Each year the DTI and other departments publish details of the pension benefits and CETVs of each of the members of the senior management team in a remuneration report. This can be accessed by members of the public on the DTI external website. Details of six of the 10 highest paid members of staff are included in the last remuneration report which was based on a closing date of 31 March 2006. Of the remaining four highest paid members of staff not included in the remuneration report accounts, the CETVs of two are included in the above total; the remaining two did not have any benefits in the scheme at the close of the accounts.

Post Office Closures

To ask the Secretary of State for Trade and Industry how many representations he has received on the Government's announcement that up to 2,500 sub-post offices may close. (111374)

Ministers have received a large number of responses to our national consultation from a wide range of people. There was a debate in the House on the post office network on 10 January and the question was also raised and discussed in the House on 18 January.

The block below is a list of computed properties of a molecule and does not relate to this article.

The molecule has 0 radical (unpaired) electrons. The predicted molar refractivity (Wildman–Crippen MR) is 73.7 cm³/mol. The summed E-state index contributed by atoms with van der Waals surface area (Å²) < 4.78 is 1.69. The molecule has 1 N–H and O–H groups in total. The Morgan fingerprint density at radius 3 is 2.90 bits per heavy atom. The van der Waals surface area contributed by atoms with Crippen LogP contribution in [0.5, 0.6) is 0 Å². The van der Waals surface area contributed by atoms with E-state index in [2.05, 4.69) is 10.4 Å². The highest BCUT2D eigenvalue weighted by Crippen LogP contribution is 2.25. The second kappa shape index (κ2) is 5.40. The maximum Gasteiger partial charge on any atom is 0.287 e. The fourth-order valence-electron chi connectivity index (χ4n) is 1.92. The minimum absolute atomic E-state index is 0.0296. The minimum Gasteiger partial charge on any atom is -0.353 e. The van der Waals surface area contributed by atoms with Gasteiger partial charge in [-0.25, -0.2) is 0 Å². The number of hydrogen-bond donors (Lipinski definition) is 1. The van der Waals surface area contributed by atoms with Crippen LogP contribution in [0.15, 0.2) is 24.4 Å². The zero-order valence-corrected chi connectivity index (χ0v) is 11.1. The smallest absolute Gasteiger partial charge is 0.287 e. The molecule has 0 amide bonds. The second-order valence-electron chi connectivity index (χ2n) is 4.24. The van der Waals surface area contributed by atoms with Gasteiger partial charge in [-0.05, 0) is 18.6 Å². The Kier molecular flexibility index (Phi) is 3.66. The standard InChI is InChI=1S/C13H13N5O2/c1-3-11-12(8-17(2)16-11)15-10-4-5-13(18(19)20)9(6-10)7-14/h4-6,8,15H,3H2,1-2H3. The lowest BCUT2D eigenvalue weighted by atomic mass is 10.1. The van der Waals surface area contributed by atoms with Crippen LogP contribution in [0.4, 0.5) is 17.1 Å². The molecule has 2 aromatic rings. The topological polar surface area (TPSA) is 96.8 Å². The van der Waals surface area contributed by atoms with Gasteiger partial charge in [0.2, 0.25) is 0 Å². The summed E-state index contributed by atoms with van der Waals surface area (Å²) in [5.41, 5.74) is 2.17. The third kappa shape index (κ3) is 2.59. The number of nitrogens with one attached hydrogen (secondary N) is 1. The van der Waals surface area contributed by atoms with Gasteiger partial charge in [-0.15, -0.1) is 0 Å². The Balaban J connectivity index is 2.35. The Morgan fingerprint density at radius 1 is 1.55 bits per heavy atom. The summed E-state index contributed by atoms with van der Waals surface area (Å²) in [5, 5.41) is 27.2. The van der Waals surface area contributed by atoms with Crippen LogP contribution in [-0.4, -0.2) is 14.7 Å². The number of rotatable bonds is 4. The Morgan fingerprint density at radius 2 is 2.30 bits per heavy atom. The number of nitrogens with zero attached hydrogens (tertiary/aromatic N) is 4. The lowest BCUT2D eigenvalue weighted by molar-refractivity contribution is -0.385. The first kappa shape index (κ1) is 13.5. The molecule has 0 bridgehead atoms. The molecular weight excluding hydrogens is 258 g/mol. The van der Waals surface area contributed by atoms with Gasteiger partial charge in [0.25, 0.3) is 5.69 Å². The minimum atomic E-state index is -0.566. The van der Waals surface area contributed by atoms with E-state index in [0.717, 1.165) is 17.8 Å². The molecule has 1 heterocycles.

To ask the Secretary of State for Trade and Industry if he will list the post offices which are planned to be closed. (111566)

No decisions have yet been made on individual post offices. When the Government reach their final decision on their proposals following the outcome of the national consultation we will task the Post Office with beginning the detailed planning needed to implement the required restructuring.

To ask the Secretary of State for Trade and Industry what response he has made to Postwatch's proposal that post office closures be divided equally between urban and rural areas. (111848)

Post Offices

To ask the Secretary of State for Trade and Industry what steps his Department is taking to encourage people to participate in the Post Office network consultation; how many people in his Department are working on the consultation; and how much has been allocated to advertise the consultation. (111183)

The Department made copies of the consultation document on the Post Office network available to Members of Parliament on 14 December. The document is also available electronically through the DTI and Directgov websites. Copies have also been sent to a wide range of stakeholder groups. Copies of the document may be copied and circulated freely.

Welsh language copies of the document are available. Versions have also been prepared and distributed to the RNIB and individuals in Braille, audio tape and large print.